Several people had a preference to be allocated to one particular treatment group. (See also ‘Feelings about being allocated to a treatment group’ and ‘Feelings about being in a placebo-controlled trial’). Most people carried on even if they were disappointed at first, and looking back said they were happy with their decision to continue. However, Celia now wishes she had withdrawn when she discovered she had been allocated to the group having a longer course of radiotherapy than the standard treatment. At the time, she was mainly thinking that the standard shorter course would mean fewer trips to hospital and less inconvenience. Now she thinks the extra radiotherapy might have caused her some lasting damage.
Even so, Celia does not regret staying in the trial and hopes it might help reduce the amount of radiotherapy people are given in future.
 
A few people said they might have withdrawn after randomisation if they had been allocated to a group they did not want. (See also ‘Feelings about being allocated to a treatment group’). Rosamund wanted to be in the control group. She might have pulled out if she had been allocated to one of the groups having screening because she felt it was too invasive. Ronny would probably have dropped out if he had been allocated to a group receiving radiotherapy for prostate cancer.
Randomised trials are done when we don’t know which treatment is best, in other words when the relative merits and disadvantages of different treatments are uncertain. It is important to realise that, on average, new treatments are as likely to turn out worse as they are to turn out better than existing treatments. This means that, going into a trial, everyone, regardless of the treatment group to which the computer allocates them, must have similar chances of a good outcome. If, in spite of the treatment uncertainties that the trial has been designed to address, people would strongly prefer one of the treatments being compared, they should not volunteer for the trial.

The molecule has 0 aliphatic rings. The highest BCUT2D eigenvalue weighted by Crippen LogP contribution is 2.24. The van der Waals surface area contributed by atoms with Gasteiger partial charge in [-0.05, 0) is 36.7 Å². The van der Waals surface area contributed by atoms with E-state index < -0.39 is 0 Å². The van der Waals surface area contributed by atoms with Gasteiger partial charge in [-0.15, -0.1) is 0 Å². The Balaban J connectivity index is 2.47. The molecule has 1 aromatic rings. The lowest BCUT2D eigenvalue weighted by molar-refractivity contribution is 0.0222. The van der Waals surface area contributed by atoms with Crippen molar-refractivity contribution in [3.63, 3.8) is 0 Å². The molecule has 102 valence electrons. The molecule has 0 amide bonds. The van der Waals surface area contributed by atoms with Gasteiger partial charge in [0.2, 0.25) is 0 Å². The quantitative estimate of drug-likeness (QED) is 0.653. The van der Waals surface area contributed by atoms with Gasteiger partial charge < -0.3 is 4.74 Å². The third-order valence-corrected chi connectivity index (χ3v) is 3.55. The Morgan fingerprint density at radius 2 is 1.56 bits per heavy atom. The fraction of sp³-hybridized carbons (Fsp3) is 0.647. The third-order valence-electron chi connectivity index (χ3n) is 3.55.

Sometimes people may be advised to stop taking part, perhaps because the side effects are too severe, especially if the treatment seems to be having no effect. (See ‘Side effects and queries’).


Anthea herself had been determined to stay in the interferon trial despite the side effects but she knew some patients had to give up. If Taxol (paclitaxel) had worked for her she would have stayed in the trial despite the side effects.

Amanda withdrew from a trial of early intervention to prevent diabetes for a very different reason. She had been through screening and fully intended to take part, until she discovered later that trial staff had been in touch with her GP without her knowledge.
It is important to note that this trial was conducted some years ago before more recent guidance was introduced, but even at the time Amanda thought it was unethical to tell her GP. The UK Clinical Research Collaboration (see Resources), points out that current ethical guidance is that if you agree to take part in a clinical trial, all your trial records and any information that is collected about you will be kept confidential, in the same way as your medical records. The researchers cannot tell anyone that you are in the trial without asking you first (See also ‘Communication between different health professionals’).

Last reviewed July 2015
Last updated July 2011